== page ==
• avatar

    “They defend their brands like the virtue of Guinevere and they are doing it by putting a chastity belt around the girl and, sorry, that’s not how you make kids. That’s not how you make a future.”

    I see that quote in a future JB No Fixed Abode article. ;-)

  • avatar

    Too much capital involved, can you blame them?

    • 0 avatar

      At some point, you start wondering where all this capital is going. Prices keep going up, costs of production never seem to get under control, and corporate decision-makers fear even the slightest misstep will suddenly send their auto companies down the toilet.

      That’s not the picture of a healthy business model. That’s the picture of pre- and post-Amtrak USA passenger lines, pre-Ryanair airlines, and AMC before its bankruptcy. At least, from the outside looking in that’s what all this conservatism and risk-dodging reminds me of.

  • avatar

    He has always been a compelling advocate for design, and his ideas are innovative. But I think his BMW designs of the mid-2000s served his philosophy and self-promotion more than driving aesthetics. Frohlich’s F10 5-series is such a stunning improvement over Bangle’s matronly E60.

  • avatar

    I think he just strafed the people at Audi, where change comes at a pace roughly equaling a snail’s sprint.

    OTOH, there’s Toyota, where ugly has no limit.

  • avatar

    Oh I don’t know, lots of today’s Nissans and Lexus are every bit as ugly as the Bangle era BMWs.

  • avatar

    He did bring us the Z4…and no wing!
    I personally thought that was one ugly car for the $$.

  • avatar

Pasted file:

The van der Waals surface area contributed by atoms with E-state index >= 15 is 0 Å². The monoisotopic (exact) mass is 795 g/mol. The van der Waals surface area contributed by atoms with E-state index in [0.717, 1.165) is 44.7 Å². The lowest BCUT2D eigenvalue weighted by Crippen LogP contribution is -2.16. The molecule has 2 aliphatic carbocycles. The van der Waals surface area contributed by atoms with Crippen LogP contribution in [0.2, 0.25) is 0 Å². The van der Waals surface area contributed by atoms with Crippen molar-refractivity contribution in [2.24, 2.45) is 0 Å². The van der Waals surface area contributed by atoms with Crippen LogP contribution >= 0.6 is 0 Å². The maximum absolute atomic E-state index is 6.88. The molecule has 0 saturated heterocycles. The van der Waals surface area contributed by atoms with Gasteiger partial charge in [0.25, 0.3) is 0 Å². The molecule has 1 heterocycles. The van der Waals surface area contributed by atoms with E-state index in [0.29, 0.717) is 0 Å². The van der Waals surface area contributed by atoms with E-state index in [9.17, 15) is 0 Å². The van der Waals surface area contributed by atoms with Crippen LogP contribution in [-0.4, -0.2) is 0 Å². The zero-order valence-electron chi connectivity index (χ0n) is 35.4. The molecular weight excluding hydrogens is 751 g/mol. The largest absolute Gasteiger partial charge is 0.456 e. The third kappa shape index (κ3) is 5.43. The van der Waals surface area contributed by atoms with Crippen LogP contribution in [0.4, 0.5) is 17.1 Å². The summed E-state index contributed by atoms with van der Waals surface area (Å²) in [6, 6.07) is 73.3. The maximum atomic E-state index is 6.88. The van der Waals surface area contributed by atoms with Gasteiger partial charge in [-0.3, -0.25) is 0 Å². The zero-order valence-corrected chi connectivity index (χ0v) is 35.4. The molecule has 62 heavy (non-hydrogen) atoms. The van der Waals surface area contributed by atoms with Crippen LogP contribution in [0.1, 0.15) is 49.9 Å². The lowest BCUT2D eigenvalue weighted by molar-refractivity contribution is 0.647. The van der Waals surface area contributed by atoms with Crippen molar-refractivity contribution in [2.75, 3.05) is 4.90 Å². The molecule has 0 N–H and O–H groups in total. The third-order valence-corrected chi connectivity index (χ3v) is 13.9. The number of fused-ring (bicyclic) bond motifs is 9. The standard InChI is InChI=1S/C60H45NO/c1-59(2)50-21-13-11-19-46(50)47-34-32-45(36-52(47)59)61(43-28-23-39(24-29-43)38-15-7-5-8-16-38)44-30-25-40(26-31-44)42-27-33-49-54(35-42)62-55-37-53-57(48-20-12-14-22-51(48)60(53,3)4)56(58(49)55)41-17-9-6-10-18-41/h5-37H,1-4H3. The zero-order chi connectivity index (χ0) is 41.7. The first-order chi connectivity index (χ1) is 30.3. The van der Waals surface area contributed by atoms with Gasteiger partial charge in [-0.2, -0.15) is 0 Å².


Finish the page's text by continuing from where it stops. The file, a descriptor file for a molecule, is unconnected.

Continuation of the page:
I’m willing to give automakers a bit of a break – a bit. Bangle designed RWD luxury cars where some extra expense was warranted, while most automakers live on cost-constrained mass produced product.

    Just look at the average FWD unibody shell without the front and rear clips. They’re designed for low-cost speed and ease of assembly, with the transverse engine and transaxle added to the shell, and you can barely tell them apart. That limits what you can do with design.

    We’ll have to wait until the automakers find a better way to inexpensively assemble cars, maybe body on frame, with RWD and V8/ transmission and full suspension already built into the frame before the body goes on. Then someone will “discover” the 3-box concept!

    • 0 avatar

      The “Bustle-back” was most recently re-offered on the 1980-1985 Cadillac Seville. However, the 1974 to 1976 Buick Riviera had a stylish version of this BMW theft many years earlier. I know, I have a 1975 Riviera!

  • avatar

    One of the most overrated car designers of all time, along with Henrik Fisker. Both made provocative designs, but very few were actually beautiful.

  • avatar

    The new car will be called Sputnik Bangcamino

  • avatar

    With the Electric Golden Age almost upon us, I hope to see the return of some of the design flourishes of the ’40s and ’50s. Cars back then were beautiful. Without the need to design for fuel efficiency, I can see styling and shapes that harken back to those cars coming back into vogue.

  • avatar

    You can see Bangle’s influence in the large number of cars that feature what some call “flame surfacing”, the use of concave and convex shapes on the same panels.

    • 0 avatar

      Isn’t the new Malibu just a rehash of what he was defecating out fifteen years ago?

    • 0 avatar

      I agree Ronnie, in fact I think it could be justified to say that Bangle has been the most influential auto designer of this century given the way so many of his styling elements have been copied by other automakers. That is not to say he has necessarily been the best designer aesthetically, but certainly the most influential.

      • 0 avatar

        I’ve thought of that too. But I think that influence has more to do with BMW’s cachet than Bangle’s. Other makers have always copied BMW because they’re BMW.

  • avatar

    Who is he selling his imaginary robes to this time? Magna-Steyr? Valmet Automotive? I want to know whose stock to short.

  • avatar

    Chris Bangle is certainly infamous with the tagline, however ironic that so many other designers picked up on this and mimicked his converging fluidity once it became tolerable.